|Another Great Poster For Another Great Spielberg Movie|
Spoiler Alert: Albert (Jeremy Irvine) 's beloved horse , Joey, is sold off to the British Army because his family is ridiculously poor, even though they have a goose that they could have sold to Celia Foote in The Help. However, thanks to a ill-advised attack against the Germans, Joey gets to experience life on the German side. However, he runs away with a fellow horse to temporarily live with Emile (Cecile Buckens) and her grandfather (Niels Arestrup) before working as .....you get the picture. By being with a lot of different owners, we , along with Joey, get to have an understanding from all sides that war always hurts, and that noone desreves to be in one..
Both the acting and the directing was excellent as always in Speilberg's movies. Emily Watson, Jeremy Irvine, Niels Arestrup, Cecile Buckens, Peter Mullan, Tom Hiddleston, and countless others were great, as they play people that you care for and cry for when bad things happen to them. Of course, the audience always cries at the deaths of the horses , ( no , I'm not telling if Joey lives or not), because they were brillant and naive characters stuck in history's epic sweep.
As for Spielberg, his trademark faces and angles bring this beautifully cinematographic war drama to great understanding. John William's music is always perfect, and despite a couple of bad editing, ( after all this is Spielberg's first film with digital editing, so you can't blame him), the flow and feel of this movie was like seeing a beautiful, yet sad epic. Yet, the real star of this whole picture is the horse.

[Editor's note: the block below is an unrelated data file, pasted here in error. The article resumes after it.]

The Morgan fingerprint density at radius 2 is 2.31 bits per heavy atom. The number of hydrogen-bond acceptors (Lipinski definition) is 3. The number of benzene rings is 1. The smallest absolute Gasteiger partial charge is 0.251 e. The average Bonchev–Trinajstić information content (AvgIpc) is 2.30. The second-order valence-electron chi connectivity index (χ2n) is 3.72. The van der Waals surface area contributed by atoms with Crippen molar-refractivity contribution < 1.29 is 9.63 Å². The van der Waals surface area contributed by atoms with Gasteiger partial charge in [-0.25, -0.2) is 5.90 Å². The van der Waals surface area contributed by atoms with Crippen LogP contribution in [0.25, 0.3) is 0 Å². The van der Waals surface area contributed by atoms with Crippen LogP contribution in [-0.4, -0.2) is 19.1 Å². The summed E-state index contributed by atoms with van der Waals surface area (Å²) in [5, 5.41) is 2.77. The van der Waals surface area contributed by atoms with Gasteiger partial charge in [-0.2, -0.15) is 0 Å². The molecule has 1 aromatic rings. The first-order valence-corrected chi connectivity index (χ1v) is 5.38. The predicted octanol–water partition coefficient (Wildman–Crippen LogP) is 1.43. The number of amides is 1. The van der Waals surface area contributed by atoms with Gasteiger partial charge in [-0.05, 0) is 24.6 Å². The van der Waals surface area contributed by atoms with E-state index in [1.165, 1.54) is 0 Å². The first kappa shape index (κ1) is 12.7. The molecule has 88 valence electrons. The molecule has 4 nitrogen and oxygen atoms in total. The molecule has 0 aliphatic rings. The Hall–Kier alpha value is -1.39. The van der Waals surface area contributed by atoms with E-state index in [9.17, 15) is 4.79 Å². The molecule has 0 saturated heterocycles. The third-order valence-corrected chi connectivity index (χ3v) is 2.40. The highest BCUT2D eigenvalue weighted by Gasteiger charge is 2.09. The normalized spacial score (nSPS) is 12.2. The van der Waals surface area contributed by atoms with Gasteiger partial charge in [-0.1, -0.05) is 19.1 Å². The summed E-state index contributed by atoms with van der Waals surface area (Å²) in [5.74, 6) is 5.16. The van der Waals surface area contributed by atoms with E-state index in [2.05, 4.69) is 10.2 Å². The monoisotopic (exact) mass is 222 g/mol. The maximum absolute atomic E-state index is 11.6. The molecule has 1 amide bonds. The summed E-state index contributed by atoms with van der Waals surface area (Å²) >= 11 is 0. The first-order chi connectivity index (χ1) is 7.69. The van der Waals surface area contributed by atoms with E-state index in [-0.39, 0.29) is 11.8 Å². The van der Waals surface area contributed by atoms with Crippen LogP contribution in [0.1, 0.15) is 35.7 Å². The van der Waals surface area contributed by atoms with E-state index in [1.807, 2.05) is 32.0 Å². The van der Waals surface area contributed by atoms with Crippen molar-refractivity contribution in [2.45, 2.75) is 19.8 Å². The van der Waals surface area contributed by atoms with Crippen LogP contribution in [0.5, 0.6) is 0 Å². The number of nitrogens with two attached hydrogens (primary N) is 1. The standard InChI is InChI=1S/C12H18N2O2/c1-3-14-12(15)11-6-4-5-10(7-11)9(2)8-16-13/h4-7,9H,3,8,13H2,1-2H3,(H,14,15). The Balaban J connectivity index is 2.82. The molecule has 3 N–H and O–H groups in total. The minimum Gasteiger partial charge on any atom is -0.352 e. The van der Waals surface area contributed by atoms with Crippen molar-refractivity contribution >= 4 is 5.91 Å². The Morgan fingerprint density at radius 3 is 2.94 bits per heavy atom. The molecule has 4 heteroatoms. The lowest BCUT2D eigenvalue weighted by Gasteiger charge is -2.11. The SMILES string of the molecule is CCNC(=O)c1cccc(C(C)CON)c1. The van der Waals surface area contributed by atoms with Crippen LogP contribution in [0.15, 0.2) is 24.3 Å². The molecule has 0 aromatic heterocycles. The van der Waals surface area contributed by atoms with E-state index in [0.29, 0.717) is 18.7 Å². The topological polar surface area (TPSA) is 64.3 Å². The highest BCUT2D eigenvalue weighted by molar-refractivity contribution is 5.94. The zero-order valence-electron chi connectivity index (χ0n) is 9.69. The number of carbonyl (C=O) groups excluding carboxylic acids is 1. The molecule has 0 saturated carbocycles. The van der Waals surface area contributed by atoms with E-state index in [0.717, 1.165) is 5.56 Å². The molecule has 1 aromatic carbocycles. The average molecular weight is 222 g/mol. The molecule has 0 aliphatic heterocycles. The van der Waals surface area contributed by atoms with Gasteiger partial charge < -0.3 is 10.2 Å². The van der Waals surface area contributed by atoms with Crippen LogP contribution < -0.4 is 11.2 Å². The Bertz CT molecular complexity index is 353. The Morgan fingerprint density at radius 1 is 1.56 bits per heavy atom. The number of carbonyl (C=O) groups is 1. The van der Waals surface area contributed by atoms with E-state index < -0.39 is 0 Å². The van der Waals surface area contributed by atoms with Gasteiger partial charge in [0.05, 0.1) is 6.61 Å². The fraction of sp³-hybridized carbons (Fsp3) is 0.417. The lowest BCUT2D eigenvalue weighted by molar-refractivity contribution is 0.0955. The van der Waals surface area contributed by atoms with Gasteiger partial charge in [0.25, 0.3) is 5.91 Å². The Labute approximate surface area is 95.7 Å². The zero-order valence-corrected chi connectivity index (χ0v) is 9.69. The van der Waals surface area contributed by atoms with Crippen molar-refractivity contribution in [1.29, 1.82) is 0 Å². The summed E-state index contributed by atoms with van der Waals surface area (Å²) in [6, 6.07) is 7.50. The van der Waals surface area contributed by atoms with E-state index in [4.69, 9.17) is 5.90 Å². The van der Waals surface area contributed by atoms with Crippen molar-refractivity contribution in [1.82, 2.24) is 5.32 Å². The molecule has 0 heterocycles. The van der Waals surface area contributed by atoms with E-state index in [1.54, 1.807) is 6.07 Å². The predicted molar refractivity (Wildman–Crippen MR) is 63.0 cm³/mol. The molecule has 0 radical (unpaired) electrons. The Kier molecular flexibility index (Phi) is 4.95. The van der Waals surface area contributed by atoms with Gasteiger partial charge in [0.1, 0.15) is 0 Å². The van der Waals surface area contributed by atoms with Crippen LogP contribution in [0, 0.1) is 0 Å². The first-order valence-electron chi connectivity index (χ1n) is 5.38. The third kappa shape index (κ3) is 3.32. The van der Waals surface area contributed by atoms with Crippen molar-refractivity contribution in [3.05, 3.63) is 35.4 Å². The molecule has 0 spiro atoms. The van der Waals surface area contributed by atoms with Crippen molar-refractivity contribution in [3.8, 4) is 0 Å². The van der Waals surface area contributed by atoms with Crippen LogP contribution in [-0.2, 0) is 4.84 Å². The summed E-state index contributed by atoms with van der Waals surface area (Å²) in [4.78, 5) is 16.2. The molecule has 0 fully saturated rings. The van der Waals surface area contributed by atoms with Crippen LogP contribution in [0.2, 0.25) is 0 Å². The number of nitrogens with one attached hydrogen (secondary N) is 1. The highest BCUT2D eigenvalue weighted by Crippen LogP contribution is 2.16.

Joey plays the role so perfectly, and with such great tragedy, that if there was an Oscar for best animal performance, he will be a strong contender for it. I read in a review by Roger Ebert, that the way Spielberg decided to make Joey a voice for the countless others who died in the war, reminded him of the way he did the same with the survivors in Schindler's List, symbolizing how significant both of them were. Well, Mr. Ebert is right , because the way Joey acted is just enough to make a person weep with dignity as they did in the mentioned film above. The survivors from both movies, ( no, I'm telling you whether Joey lives to see Albert or not) tells the audience that even though history was horrible, we can make sure that its mistakes never happened again. Thank you.
On my grading scale, War Horse gets an A-. Steven Spielberg has been known for making great films. Is this his greatest film? No. However, this may be a contender for Spielberg's one of his great movies list. Just make sure that you have a lot of tissues when you see this. It will make your heart feel like it will burst , which epics are made for doing.